This downhill section is brutal. The steep grade is bad enough, but it's also strait down with no switchbacks. This coupled with the damp atmosphere leads to erosion. It's a slippery muddy mess broken up by roots that often have divots underneath causing you to step or hop down with unsure ground above and below. It's a great recipe for rolled ankles and sprained knees, and I ended up on my butt several times even with good boots and trekking poles.

When you reach the valley floor you come immediately to an unmarked intersection. If you are a masochist you can turn left here onto the Haywood Gap Trail and immediately begin the climb back up. I recommend following the path forward where you will come to a large open camp site by the river, a perfect place to recharge, rehydrate, and rest your weary joints while watching the gorgeous Middle Prong River crash through moss covered boulders. After your break retrace your steps and turn right on the Haywood Gap Trail.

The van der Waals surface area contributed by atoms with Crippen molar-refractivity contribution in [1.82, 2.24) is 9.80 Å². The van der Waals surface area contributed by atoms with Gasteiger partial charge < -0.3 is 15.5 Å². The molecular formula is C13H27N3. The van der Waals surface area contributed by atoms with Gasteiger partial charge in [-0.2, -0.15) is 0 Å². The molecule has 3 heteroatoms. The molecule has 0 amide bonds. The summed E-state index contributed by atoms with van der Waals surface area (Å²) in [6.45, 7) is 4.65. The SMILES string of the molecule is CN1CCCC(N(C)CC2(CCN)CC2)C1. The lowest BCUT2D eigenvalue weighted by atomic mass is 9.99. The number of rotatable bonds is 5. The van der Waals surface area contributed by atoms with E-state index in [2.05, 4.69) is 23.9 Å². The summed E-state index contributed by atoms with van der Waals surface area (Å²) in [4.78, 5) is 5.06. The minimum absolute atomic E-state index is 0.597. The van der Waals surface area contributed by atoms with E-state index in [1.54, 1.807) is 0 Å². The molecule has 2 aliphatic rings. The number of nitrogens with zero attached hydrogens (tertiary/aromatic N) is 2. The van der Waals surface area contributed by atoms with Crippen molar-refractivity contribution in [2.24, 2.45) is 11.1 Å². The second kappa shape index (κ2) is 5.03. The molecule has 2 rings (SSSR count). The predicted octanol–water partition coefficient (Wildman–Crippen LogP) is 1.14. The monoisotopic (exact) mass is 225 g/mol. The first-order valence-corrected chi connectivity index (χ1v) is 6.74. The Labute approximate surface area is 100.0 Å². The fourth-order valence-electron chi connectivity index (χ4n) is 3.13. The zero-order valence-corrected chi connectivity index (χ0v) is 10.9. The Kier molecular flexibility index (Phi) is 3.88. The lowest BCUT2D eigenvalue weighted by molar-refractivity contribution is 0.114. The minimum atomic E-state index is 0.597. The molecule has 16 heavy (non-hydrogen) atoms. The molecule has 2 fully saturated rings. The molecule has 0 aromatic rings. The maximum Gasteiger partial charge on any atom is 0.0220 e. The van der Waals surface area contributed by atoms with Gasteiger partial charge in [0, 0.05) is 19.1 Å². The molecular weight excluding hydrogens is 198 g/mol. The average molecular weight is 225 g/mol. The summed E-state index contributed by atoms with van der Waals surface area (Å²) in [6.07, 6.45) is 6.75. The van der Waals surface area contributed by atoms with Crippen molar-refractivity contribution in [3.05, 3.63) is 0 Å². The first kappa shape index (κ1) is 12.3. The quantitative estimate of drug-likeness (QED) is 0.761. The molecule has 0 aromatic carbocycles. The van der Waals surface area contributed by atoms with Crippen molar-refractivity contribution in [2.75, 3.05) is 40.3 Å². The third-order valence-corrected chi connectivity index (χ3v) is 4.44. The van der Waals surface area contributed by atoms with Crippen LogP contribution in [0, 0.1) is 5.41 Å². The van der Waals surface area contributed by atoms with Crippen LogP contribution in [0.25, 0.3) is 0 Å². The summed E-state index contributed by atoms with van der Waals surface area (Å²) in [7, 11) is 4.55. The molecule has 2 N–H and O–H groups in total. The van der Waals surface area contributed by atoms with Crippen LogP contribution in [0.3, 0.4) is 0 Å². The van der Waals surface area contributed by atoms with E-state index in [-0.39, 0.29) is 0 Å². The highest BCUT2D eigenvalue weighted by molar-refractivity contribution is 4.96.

You will climb close to 1700ft over the next 2.5 miles. It starts out gradually, with the first mile pretty easy hiking with great views of the river to your right. Then, a sheer rock face about 20 ft tall appears on your left, and land on the right gives way to a 5 ft drop to the rocky river's edge. You walk the narrow path between the two for about 30 yards then come to a place where you have to jump down to the rocks by the river, a drop of about 3 feet. Timid hikers won't be pleased to do this under normal circumstances. When I hiked through the lack of trail maintenance came into play as well. A fallen tree lay right across the rock ledge where you could sit to hop down. There was no way around, and climbing over would have made the drop closer to 7 ft. I tossed down my pack and trekking poles, sat down behind the tree, then swung forward under the tree, laying almost flat on my back and going over the ledge blind. Though 3 ft isn't much of a drop, it was still uncomfortable and slightly nerve wracking.